North Iceland is the land of huge fjords and valleys. Flourishing villages and farming communities, soaring mountain peaks, offshore islands and a landscape in formation make the North of Iceland a unique world of its own.
The Midnight Sun is an extraordinary spectacle in the latitudes of North Iceland: around the summer solstice, the sun sinks down to touch the horizon before rising again in breathtaking tones of red and gold.
In the western part of North Iceland, volcanic forces are no longer active, and since the end of Ice Age the landscape has been moulded by rivers into smooth hills interspersed with some of Iceland’s finest angling rivers. On either side of Eyjafjörður rise high, ancient mountain ranges opening here and there into valleys, and in the North, marine erosion has created splendid cliffs. This area is popular with mountain hikers.
Further east in North Iceland, other forces are at work: fresh lava flows, fissures and gullies are clues to recent volcanic activity. It is only a little over twenty years since the last eruption in the geothermal area adjacent to Krafla, and the unrest in the earth continues. North Iceland is like laboratory for those who are interested in geology.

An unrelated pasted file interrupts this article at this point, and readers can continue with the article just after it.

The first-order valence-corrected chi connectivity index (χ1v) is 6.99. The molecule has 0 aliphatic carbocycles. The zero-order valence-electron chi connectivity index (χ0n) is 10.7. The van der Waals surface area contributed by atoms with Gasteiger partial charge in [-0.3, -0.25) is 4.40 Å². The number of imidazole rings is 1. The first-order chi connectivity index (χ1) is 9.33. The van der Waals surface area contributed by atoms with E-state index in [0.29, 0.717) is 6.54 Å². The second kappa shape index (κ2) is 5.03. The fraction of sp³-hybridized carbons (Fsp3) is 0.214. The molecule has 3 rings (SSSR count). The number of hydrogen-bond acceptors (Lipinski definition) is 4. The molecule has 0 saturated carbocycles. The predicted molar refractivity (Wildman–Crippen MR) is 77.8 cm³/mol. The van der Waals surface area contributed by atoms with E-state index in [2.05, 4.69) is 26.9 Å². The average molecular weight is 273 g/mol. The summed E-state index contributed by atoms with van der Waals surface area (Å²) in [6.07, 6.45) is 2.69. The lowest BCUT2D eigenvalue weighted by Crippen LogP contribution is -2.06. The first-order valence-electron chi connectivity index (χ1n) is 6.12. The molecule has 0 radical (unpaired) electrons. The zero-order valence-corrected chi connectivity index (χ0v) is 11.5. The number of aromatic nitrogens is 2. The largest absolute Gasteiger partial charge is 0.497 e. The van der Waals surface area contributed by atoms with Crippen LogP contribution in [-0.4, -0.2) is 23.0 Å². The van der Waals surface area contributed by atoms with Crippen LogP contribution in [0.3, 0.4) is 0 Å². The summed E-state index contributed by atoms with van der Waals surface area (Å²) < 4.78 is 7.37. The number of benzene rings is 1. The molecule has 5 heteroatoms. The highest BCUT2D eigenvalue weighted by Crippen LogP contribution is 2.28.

Akureyri, nicknamed the Capital of North Iceland, is situated in Eyjafjordur, the longest fjord in Iceland. Akureyri is the second largest urban area after the capital area of Reykjavík with a population of about 18.000. As the capital of North Iceland, Akureyri is a great destination for short or long visits, offering a wide range of activities and interesting places; museums, galleries, shops, restaurants, cafés, clubs, concert venues, the world's most northerly botanic garden and an 18-hole golf course.